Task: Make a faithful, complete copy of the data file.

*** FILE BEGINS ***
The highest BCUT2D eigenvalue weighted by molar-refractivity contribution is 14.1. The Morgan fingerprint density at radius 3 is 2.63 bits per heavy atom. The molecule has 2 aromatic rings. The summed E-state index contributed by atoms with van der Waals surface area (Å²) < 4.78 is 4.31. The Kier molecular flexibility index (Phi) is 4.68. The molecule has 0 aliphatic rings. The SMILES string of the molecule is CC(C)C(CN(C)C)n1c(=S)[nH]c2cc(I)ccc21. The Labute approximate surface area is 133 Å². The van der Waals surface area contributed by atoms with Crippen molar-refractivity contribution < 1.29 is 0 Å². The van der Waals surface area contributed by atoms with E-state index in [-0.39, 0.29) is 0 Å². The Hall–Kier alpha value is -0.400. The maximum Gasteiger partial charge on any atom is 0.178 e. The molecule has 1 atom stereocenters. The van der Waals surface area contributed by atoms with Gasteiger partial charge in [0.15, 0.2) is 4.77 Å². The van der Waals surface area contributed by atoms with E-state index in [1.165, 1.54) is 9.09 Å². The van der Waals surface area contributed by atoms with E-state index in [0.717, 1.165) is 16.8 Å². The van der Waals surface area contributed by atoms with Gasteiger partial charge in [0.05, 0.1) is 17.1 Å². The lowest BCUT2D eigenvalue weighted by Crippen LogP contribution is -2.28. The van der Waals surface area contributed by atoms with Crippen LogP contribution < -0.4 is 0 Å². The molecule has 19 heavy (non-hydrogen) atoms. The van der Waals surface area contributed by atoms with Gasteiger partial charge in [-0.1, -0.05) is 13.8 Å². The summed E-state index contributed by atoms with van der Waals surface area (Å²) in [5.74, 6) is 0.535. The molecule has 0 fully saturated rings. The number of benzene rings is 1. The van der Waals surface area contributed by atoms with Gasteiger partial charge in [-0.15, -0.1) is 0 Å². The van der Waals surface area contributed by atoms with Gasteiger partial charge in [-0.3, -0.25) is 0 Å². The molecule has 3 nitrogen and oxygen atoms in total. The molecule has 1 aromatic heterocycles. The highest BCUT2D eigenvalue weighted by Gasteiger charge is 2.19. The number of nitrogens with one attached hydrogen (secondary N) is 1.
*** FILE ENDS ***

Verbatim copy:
The highest BCUT2D eigenvalue weighted by molar-refractivity contribution is 14.1. The Morgan fingerprint density at radius 3 is 2.63 bits per heavy atom. The molecule has 2 aromatic rings. The summed E-state index contributed by atoms with van der Waals surface area (Å²) < 4.78 is 4.31. The Kier molecular flexibility index (Phi) is 4.68. The molecule has 0 aliphatic rings. The SMILES string of the molecule is CC(C)C(CN(C)C)n1c(=S)[nH]c2cc(I)ccc21. The Labute approximate surface area is 133 Å². The van der Waals surface area contributed by atoms with Crippen molar-refractivity contribution < 1.29 is 0 Å². The van der Waals surface area contributed by atoms with E-state index in [-0.39, 0.29) is 0 Å². The Hall–Kier alpha value is -0.400. The maximum Gasteiger partial charge on any atom is 0.178 e. The molecule has 1 atom stereocenters. The van der Waals surface area contributed by atoms with Gasteiger partial charge in [0.15, 0.2) is 4.77 Å². The van der Waals surface area contributed by atoms with E-state index in [1.165, 1.54) is 9.09 Å². The van der Waals surface area contributed by atoms with E-state index in [0.717, 1.165) is 16.8 Å². The van der Waals surface area contributed by atoms with Gasteiger partial charge in [0.05, 0.1) is 17.1 Å². The lowest BCUT2D eigenvalue weighted by Crippen LogP contribution is -2.28. The van der Waals surface area contributed by atoms with Crippen LogP contribution < -0.4 is 0 Å². The molecule has 19 heavy (non-hydrogen) atoms. The van der Waals surface area contributed by atoms with Gasteiger partial charge in [-0.1, -0.05) is 13.8 Å². The summed E-state index contributed by atoms with van der Waals surface area (Å²) in [5.74, 6) is 0.535. The molecule has 0 fully saturated rings. The number of benzene rings is 1. The van der Waals surface area contributed by atoms with Gasteiger partial charge in [-0.15, -0.1) is 0 Å². The van der Waals surface area contributed by atoms with Gasteiger partial charge in [-0.3, -0.25) is 0 Å². The molecule has 3 nitrogen and oxygen atoms in total. The molecule has 1 aromatic heterocycles. The highest BCUT2D eigenvalue weighted by Gasteiger charge is 2.19. The number of nitrogens with one attached hydrogen (secondary N) is 1.